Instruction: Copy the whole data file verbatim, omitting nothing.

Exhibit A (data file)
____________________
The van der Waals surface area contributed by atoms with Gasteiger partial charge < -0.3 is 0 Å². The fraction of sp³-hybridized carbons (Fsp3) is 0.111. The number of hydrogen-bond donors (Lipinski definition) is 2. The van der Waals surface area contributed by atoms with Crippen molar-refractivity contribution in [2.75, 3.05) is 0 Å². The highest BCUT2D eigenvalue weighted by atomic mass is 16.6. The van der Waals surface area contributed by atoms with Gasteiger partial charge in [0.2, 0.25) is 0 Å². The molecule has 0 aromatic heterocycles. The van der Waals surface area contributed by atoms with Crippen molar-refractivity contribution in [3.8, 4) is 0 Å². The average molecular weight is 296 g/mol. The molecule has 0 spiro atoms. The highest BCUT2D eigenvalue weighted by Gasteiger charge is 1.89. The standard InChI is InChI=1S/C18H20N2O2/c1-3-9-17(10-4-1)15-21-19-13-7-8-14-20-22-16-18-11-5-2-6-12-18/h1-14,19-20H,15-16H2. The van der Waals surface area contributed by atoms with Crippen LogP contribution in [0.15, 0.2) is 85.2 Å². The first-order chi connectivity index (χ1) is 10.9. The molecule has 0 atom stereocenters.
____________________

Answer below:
The van der Waals surface area contributed by atoms with Gasteiger partial charge < -0.3 is 0 Å². The fraction of sp³-hybridized carbons (Fsp3) is 0.111. The number of hydrogen-bond donors (Lipinski definition) is 2. The van der Waals surface area contributed by atoms with Crippen molar-refractivity contribution in [2.75, 3.05) is 0 Å². The highest BCUT2D eigenvalue weighted by atomic mass is 16.6. The van der Waals surface area contributed by atoms with Gasteiger partial charge in [0.2, 0.25) is 0 Å². The molecule has 0 aromatic heterocycles. The van der Waals surface area contributed by atoms with Crippen molar-refractivity contribution in [3.8, 4) is 0 Å². The average molecular weight is 296 g/mol. The molecule has 0 spiro atoms. The highest BCUT2D eigenvalue weighted by Gasteiger charge is 1.89. The standard InChI is InChI=1S/C18H20N2O2/c1-3-9-17(10-4-1)15-21-19-13-7-8-14-20-22-16-18-11-5-2-6-12-18/h1-14,19-20H,15-16H2. The van der Waals surface area contributed by atoms with Crippen LogP contribution in [0.15, 0.2) is 85.2 Å². The first-order chi connectivity index (χ1) is 10.9. The molecule has 0 atom stereocenters.